MOSUL, June 26 – At least 33 people were killed in two massive bomb attacks in Iraq Thursday, among them 18 people who died when a car bomb ripped through the northern city of Mosul, Iraqi and US officials said.
The US military said initial reports from Mosul indicated that 17 Iraqi civilians and policeman were killed, while 71 civilians and nine policemen were wounded in the car bomb attack.
An Iraqi police officer, who asked not to be named, said insurgents first fired several rockets into the Bab al-Tob market in the centre of Mosul at around 1:00 pm (1000 GMT).
Provincial governor Duraid Mohammed Kashmula then toured the market to assess the damage when a car bomb exploded in the vicinity.
Kashmula survived the bombing, the officer added.
US commanders have said that Iraq’s third largest city is the country’s last urban bastion of Al-Qaeda. Iraqi troops backed by the US military launched a major offensive on May 14 to chase the jihadists out.
A suicide bomber, meanwhile, blew himself in a municipal office in western Iraq earlier Thursday, killing the local mayor and at least 14 senior members of an anti-Qaeda front, according to Iraqi officials.
The attack, in which more than 20 people were wounded, took place in the town of Garma, near the former Sunni rebel bastion of Fallujah in Anbar province, Fallujah town council spokesman Kamal al-Ayash told AFP.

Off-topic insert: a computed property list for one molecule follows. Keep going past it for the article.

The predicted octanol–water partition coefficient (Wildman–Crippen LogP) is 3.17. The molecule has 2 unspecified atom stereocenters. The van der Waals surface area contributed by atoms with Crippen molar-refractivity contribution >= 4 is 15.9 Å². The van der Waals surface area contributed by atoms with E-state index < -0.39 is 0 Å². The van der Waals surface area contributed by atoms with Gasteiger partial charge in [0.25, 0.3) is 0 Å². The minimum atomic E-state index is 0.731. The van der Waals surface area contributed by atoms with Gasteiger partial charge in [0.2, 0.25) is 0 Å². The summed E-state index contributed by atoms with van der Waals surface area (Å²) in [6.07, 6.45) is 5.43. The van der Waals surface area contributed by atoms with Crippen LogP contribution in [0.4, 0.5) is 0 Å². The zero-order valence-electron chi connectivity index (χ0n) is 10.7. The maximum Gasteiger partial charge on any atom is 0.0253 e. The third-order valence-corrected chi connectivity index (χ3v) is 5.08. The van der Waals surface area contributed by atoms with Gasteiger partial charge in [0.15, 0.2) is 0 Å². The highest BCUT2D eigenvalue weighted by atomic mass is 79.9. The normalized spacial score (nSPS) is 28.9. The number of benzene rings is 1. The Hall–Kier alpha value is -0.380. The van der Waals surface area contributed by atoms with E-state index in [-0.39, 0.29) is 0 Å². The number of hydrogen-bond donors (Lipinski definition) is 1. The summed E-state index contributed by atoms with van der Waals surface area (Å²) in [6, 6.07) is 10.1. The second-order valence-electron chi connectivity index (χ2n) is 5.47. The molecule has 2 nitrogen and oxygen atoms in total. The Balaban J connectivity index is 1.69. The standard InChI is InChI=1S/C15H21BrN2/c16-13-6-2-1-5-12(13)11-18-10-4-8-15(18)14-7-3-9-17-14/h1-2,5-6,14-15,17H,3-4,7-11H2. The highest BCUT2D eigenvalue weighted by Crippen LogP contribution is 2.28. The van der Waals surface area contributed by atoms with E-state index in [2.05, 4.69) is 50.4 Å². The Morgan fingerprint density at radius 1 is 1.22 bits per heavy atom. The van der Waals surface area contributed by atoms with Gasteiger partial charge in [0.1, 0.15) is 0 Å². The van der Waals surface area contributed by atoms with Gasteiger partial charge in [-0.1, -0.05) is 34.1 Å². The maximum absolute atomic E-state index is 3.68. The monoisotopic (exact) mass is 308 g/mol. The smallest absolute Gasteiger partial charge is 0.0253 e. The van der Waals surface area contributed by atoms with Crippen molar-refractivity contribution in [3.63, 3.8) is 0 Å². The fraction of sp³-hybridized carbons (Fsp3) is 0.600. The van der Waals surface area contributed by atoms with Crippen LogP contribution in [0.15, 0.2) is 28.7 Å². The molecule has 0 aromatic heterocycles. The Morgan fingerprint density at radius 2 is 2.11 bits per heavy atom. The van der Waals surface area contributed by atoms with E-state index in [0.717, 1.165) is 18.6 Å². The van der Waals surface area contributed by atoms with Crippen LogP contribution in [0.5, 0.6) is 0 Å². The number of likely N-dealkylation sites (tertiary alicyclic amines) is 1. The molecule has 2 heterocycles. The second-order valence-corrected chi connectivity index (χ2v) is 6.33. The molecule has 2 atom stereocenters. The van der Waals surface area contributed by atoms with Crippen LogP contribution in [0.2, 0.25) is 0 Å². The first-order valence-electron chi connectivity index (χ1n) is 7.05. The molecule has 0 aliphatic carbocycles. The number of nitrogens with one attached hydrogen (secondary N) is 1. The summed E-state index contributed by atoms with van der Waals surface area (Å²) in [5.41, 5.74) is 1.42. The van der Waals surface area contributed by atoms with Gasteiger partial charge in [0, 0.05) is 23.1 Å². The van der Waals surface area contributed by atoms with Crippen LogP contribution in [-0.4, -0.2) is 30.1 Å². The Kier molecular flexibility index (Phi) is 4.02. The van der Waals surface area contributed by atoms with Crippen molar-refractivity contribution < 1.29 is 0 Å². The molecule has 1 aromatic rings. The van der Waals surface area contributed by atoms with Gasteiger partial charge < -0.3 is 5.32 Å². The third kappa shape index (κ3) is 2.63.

Ayash said the bomber detonated his explosives in the office of local mayor Kamal al-Abdali as he was huddled in a meeting with members of an anti-Qaeda "Awakening" front around noon (0900 GMT).
"Abdali was one of those killed in the attack," Ayash said.
A security official in the interior ministry said at least 15 people were killed and more than 20 wounded in the attack. The toll was confirmed by a defence ministry official.
The bombing marks the second attack on a municipal office in Iraq this week.
On Tuesday, the office of the district advisory council of Baghdad’s Shiite bastion of Sadr City was bombed in an attack which killed four Americans – two soldiers and two civilian employees.
The Garma attack comes just days before Anbar province, once a hotbed of Sunni militancy, is due to be transferred by the US military to the control of Iraqi security forces.
The province, the country’s largest, was the epicentre of a brutal Sunni Arab-led fight against the US military after the fall of Saddam Hussein’s regime in 2003.
In the early years of the insurgency, US forces fought raging battles in the province, especially in the capital Ramadi and in Fallujah.
Fallujah became a symbol of the ultra-violent insurgency before it was virtually razed to the ground in November 2004 by a US military assault launched to seize control of the city.
The violence in the province started ebbing in late 2006 when local Sunni tribes, weary of Al-Qaeda’s extremism and brutal methods, switched allegiance and formed a common front to chase them out.
The front became known as Sahwa or "Awakening". Most of its members are former Sunni Arab insurgents who fought US forces after the toppling of Saddam Hussein’s regime.
But since they sided with the US troops in late 2006, violence has fallen dramatically in Anbar, making the province a symbol of stability in Iraq.